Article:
Missed work days from Singaporeans “in pain” lead to economic losses

One-third delay pain relief by weeks or even longer, says survey

Missed work days from Singaporeans “in pain” lead to economic losses
Almost 9 in 10 (85%) Singaporeans suffer from head and body pain, costing the economy about 2% of the nation’s GDP every year due to missed work days and reduced workplace productivity, according to a recently published study by global pharmaceutical giant GlaxoSmithKline (GSK).

“Everyday pain has a significant emotional and economic impact on people’s lives and the economy. The survey uncovers that pain conditions are estimated to be costing the Southeast Asian economies, USD 44.6 billion in productivity losses. In Singapore, the productivity losses are estimated at USD 6.2 billion (SGD 8.4 billion) annually,” said Eric Finkelstein, health services research program, Duke-NUS Graduate Medical School.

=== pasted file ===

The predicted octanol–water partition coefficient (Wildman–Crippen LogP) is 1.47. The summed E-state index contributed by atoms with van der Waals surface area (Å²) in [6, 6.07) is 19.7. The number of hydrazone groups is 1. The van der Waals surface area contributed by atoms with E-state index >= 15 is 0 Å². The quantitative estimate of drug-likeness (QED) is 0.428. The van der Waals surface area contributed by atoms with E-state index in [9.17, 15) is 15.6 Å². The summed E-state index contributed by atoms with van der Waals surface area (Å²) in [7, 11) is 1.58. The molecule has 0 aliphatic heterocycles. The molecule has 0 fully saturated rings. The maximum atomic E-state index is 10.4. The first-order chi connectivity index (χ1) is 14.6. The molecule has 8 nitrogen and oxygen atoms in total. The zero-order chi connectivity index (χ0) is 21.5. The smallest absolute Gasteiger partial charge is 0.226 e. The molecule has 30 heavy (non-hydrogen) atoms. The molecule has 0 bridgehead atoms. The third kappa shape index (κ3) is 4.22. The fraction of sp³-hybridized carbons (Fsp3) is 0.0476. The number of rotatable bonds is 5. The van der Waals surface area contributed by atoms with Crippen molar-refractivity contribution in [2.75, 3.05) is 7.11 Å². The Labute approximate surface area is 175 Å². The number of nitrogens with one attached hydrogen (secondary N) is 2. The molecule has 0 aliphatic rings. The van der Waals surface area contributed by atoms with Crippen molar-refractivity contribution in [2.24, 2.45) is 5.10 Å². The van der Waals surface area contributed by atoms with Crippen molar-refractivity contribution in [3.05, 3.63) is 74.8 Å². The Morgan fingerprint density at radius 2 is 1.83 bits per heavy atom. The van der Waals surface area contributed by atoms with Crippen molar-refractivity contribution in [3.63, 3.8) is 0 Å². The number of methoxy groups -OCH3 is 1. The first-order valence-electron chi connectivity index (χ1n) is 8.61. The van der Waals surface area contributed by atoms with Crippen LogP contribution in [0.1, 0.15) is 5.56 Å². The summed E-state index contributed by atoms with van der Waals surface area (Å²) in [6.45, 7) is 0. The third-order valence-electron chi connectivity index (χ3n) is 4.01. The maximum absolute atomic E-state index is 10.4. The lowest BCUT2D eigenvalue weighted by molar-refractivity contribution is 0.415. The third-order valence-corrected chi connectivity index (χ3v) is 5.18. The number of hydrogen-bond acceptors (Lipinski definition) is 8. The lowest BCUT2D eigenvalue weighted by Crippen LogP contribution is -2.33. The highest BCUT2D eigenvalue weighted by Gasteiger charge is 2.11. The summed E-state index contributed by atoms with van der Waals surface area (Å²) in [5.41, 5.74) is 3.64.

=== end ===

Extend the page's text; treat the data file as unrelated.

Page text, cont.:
Results come from a survey of 19,000 adults across 32 countries, including Singapore. Among other things, data revealed that 42% of Singaporeans suffer weekly from body pain. About a half suffer in silence, more commonly men (61%) than women (46%). One-third delay pain relief by weeks or even longer.

“Pain is very disruptive, not only for the individual sufferer, but extends to nearly all aspects of their lives. While headaches, body aches and migraines might not seem to have serious consequences, the 2017 GSK Global Pain Index shows that if not managed effectively, pain can have a cumulative impact,” said Yeo Sow Nam, director of The Pain Specialist, Mount Elizabeth Hospital and Mount Elizabeth Novena Hospital.

Singaporeans were among those claiming to have some of the “lowest levels” of knowledge around the medicines available to treat their pain, including dosing (24%), potential risks (15%), and side effects (15%).

Nearly two-thirds tend to self-diagnose their pain, and treat half of their head or body pains with non-prescription pain relief options. GSK described this as “worrying,” given the low levels of education around pain relief and the tendency for Singaporeans to self-diagnose their pain.

“Despite the availability of many suitable and effective options for treating pain, it is concerning that Singaporeans tend to suffer in silence for longer than they should, causing a huge burden both at a national and individual level especially for those who suffer from pain weekly. It is important that people take effective steps to address their pain,” Yeow added.

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